Austen: The Promenading (RPG) Review
By MARK WILSON
RPG System: Austen: The Promenading
Owing to Jane Austen’s famous layered and nuanced dialogue, The Promenading aims to recreate something of this oblique intrigue in a roleplaying format.
This game was created explicitly for play-by-forum (PbF). While the text has footnotes on adapting it to an in-person game, it’s clear what the intent is. This focus is a good thing; in designing it explicitly for the slower-paced PbF atmosphere, it allows players to craft thoughtful conversations that they might otherwise be unable to conjure if they were put on the spot in a live game. Few of us are as eloquent in our improv as we are on the page.
In brief, the game will take place over a small number of rounds featuring a seated portion, wherein you can only talk to those next to you, and a promenade portion, wherein you’ll be paired off with something and able to talk to them specifically. You’ll have a desire/goal that one other player can affect positively, and another can hinder. You’ll also be able to help/hinder players. You have two stats – Reputation and Status – which you can use to manipulate your seat position and promenade partner, and the rest is mostly left up to the intricacies of dialogue. Your conversation must be polite and can’t be too forward, so there’s a verbal dance you’re expected to take part in.
Lastly, this was created in a 24-hour period, and the author is upfront about the lack of playtesting and possible need for rules tweaks. This review is with that small window of creation in mind.
The Central Conceit
I’ll be honest, the idea of this RPG tickles me to death. There’s something perfect about its specificity. We can all conjure up rich conversations of Regency-era intrigue in our minds, and this is a chance to experience it firsthand. More than anything else, this RPG sells me on its main idea alone.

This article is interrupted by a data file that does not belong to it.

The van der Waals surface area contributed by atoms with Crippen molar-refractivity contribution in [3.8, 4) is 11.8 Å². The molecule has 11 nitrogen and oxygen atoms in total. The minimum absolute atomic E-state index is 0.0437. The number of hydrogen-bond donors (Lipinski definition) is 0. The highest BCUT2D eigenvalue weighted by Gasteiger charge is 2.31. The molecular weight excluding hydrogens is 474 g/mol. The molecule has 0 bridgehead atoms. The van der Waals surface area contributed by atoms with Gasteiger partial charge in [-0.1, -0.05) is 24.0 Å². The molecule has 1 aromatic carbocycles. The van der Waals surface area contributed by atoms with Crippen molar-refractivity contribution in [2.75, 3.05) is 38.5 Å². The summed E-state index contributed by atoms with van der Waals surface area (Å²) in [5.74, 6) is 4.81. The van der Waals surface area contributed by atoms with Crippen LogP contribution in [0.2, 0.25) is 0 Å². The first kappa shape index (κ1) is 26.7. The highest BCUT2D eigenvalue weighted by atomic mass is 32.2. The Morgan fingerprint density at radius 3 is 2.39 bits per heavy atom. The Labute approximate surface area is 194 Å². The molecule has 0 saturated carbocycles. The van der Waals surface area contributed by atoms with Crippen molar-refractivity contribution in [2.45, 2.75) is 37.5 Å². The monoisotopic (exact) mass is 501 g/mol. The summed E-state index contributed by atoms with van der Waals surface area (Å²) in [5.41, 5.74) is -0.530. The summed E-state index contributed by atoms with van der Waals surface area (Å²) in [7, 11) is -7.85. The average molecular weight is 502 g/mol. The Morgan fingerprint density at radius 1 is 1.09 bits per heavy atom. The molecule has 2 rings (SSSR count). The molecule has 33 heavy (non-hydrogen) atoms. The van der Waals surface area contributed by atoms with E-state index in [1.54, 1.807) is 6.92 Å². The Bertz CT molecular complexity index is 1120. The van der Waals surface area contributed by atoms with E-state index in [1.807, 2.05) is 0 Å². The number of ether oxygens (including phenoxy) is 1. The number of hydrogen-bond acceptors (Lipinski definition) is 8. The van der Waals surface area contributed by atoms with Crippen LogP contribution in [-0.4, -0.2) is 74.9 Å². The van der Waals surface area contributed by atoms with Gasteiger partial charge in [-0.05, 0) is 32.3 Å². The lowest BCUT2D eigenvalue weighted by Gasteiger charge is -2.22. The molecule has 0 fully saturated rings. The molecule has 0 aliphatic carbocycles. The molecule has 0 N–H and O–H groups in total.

Further, I applaud an RPG explicitly created for PbF. There are even specific instructions for setting things up on RPGGeek. If this were to receive edits or wider distribution, the author would need to generalize these instructions, since a few are very specific to RPGGeek’s forums and functionality. But, given the current audience, there’s no issue here and the instructions are very helpful and thoughtful about the realities of PbF games.
Questions and Possibilities for Refinement
Perhaps you don’t end up paired with your preferred conversation partner(s) over the course of the game, but at a guess based on the point system, it seems likely that everyone will indeed get their chance to talk to their preferred partner. At that point, assuming all players are not being bad sports and are doing their best to stay within the idiom of the game, I don’t really see how you could fail in your goal.
Granted, the conversations themselves are the point here, so maybe it’s not the creator’s intent to create too much antagonism. However, I could see a variant of this game being fun wherein you have your goal, but also have the secondary goal of preventing another player from their goal if you are the PC who can hinder them. You’d likely have to increase the Round count by one. But if might create more drama around when and how to spend your Reputation and Status points. Imagine being flanked by two people at a dinner table, warring for your favor (or disfavor) in some area, through the medium of polite conversation. The tension would be thrilling.
The game does leave open this exact possibility, but it’s optional. If I were playing in a game of this, I might request that this not be optional, perhaps with a discussion on whether or not that would necessitate any changes in stat values or round count.
As it is, there’s still plenty of opportunity for thrilling and/or interesting interactions. The roleplaying potential alone is – again – highly intriguing and will easily capture the interest of anyone who has ever wanted to luxuriate in the type of setting that Jane Austen popularized.
Not only do I enjoy the premise, this is one of the few contest-based games I’ve memorialized in the Geeklist I keep of games I hope to play one day. I haven’t the bandwidth to commit to a months-long PbF at the moment, but once that changes I hope to find myself a game of this unique gem.
You can download this RPG for free on RPGGeek!